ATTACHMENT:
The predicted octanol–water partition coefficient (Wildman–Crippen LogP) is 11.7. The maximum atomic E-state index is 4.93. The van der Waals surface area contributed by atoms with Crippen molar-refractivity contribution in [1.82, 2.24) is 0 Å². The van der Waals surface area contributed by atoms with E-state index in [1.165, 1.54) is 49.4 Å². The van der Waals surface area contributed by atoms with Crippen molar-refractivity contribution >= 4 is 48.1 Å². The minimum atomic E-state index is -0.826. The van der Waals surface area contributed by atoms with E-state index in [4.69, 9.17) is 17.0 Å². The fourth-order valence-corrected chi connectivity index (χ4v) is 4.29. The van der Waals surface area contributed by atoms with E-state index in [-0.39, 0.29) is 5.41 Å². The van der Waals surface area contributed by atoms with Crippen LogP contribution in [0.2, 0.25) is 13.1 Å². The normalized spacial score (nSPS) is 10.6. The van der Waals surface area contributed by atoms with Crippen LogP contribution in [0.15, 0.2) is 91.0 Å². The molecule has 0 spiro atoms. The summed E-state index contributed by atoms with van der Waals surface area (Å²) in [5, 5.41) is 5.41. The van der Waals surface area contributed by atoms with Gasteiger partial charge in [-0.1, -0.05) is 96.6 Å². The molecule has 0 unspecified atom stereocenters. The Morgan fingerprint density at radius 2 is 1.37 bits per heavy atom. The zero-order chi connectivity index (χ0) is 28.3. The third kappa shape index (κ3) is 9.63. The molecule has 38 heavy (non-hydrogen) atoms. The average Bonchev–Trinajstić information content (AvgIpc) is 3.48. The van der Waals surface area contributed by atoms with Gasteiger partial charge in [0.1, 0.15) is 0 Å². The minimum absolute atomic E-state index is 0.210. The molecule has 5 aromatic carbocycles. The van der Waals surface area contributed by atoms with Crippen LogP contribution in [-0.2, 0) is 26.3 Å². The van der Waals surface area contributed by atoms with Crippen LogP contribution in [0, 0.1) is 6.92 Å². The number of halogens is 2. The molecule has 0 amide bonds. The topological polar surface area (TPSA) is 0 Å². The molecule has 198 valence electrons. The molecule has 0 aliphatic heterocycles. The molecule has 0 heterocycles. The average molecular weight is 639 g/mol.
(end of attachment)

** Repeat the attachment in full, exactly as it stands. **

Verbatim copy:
The predicted octanol–water partition coefficient (Wildman–Crippen LogP) is 11.7. The maximum atomic E-state index is 4.93. The van der Waals surface area contributed by atoms with Crippen molar-refractivity contribution in [1.82, 2.24) is 0 Å². The van der Waals surface area contributed by atoms with E-state index in [1.165, 1.54) is 49.4 Å². The van der Waals surface area contributed by atoms with Crippen molar-refractivity contribution >= 4 is 48.1 Å². The minimum atomic E-state index is -0.826. The van der Waals surface area contributed by atoms with E-state index in [4.69, 9.17) is 17.0 Å². The fourth-order valence-corrected chi connectivity index (χ4v) is 4.29. The van der Waals surface area contributed by atoms with E-state index in [-0.39, 0.29) is 5.41 Å². The van der Waals surface area contributed by atoms with Crippen LogP contribution in [0.2, 0.25) is 13.1 Å². The normalized spacial score (nSPS) is 10.6. The van der Waals surface area contributed by atoms with Crippen LogP contribution in [0.15, 0.2) is 91.0 Å². The molecule has 0 spiro atoms. The summed E-state index contributed by atoms with van der Waals surface area (Å²) in [5, 5.41) is 5.41. The van der Waals surface area contributed by atoms with Gasteiger partial charge in [-0.1, -0.05) is 96.6 Å². The molecule has 0 unspecified atom stereocenters. The Morgan fingerprint density at radius 2 is 1.37 bits per heavy atom. The zero-order chi connectivity index (χ0) is 28.3. The third kappa shape index (κ3) is 9.63. The molecule has 38 heavy (non-hydrogen) atoms. The average Bonchev–Trinajstić information content (AvgIpc) is 3.48. The van der Waals surface area contributed by atoms with Gasteiger partial charge in [0.1, 0.15) is 0 Å². The minimum absolute atomic E-state index is 0.210. The molecule has 5 aromatic carbocycles. The van der Waals surface area contributed by atoms with Crippen LogP contribution in [-0.2, 0) is 26.3 Å². The van der Waals surface area contributed by atoms with Crippen LogP contribution in [0, 0.1) is 6.92 Å². The number of halogens is 2. The molecule has 0 amide bonds. The topological polar surface area (TPSA) is 0 Å². The molecule has 198 valence electrons. The molecule has 0 aliphatic heterocycles. The molecule has 0 heterocycles. The average molecular weight is 639 g/mol.